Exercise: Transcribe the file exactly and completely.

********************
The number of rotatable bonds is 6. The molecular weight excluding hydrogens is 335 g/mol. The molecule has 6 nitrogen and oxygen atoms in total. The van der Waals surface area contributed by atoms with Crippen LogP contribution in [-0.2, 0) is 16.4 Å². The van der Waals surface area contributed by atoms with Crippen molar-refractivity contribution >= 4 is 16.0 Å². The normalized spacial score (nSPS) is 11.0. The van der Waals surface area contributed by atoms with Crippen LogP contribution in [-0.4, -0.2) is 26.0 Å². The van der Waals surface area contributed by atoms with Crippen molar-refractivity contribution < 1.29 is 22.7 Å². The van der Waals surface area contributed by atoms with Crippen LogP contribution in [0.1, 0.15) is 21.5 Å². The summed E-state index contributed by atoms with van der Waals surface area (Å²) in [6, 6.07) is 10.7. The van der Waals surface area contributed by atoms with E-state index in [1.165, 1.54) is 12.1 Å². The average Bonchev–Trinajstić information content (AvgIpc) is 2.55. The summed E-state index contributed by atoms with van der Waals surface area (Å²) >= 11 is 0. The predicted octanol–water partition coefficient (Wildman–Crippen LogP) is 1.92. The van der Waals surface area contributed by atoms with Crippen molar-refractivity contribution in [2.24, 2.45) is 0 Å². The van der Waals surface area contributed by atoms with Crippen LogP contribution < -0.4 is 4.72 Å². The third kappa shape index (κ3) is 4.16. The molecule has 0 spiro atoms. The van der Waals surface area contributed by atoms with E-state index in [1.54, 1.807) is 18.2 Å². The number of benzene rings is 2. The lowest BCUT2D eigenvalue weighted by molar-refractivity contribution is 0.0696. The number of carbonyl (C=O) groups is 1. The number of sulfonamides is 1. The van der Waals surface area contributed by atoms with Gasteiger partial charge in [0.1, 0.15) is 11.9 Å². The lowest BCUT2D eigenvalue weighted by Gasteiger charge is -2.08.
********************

The number of rotatable bonds is 6. The molecular weight excluding hydrogens is 335 g/mol. The molecule has 6 nitrogen and oxygen atoms in total. The van der Waals surface area contributed by atoms with Crippen LogP contribution in [-0.2, 0) is 16.4 Å². The van der Waals surface area contributed by atoms with Crippen molar-refractivity contribution >= 4 is 16.0 Å². The normalized spacial score (nSPS) is 11.0. The van der Waals surface area contributed by atoms with Crippen LogP contribution in [-0.4, -0.2) is 26.0 Å². The van der Waals surface area contributed by atoms with Crippen molar-refractivity contribution < 1.29 is 22.7 Å². The van der Waals surface area contributed by atoms with Crippen LogP contribution in [0.1, 0.15) is 21.5 Å². The summed E-state index contributed by atoms with van der Waals surface area (Å²) in [6, 6.07) is 10.7. The van der Waals surface area contributed by atoms with E-state index in [1.165, 1.54) is 12.1 Å². The average Bonchev–Trinajstić information content (AvgIpc) is 2.55. The summed E-state index contributed by atoms with van der Waals surface area (Å²) >= 11 is 0. The predicted octanol–water partition coefficient (Wildman–Crippen LogP) is 1.92. The van der Waals surface area contributed by atoms with Crippen molar-refractivity contribution in [2.24, 2.45) is 0 Å². The van der Waals surface area contributed by atoms with Crippen LogP contribution < -0.4 is 4.72 Å². The third kappa shape index (κ3) is 4.16. The molecule has 0 spiro atoms. The van der Waals surface area contributed by atoms with E-state index in [1.54, 1.807) is 18.2 Å². The number of benzene rings is 2. The lowest BCUT2D eigenvalue weighted by molar-refractivity contribution is 0.0696. The number of carbonyl (C=O) groups is 1. The number of sulfonamides is 1. The van der Waals surface area contributed by atoms with Gasteiger partial charge in [0.1, 0.15) is 11.9 Å². The lowest BCUT2D eigenvalue weighted by Gasteiger charge is -2.08.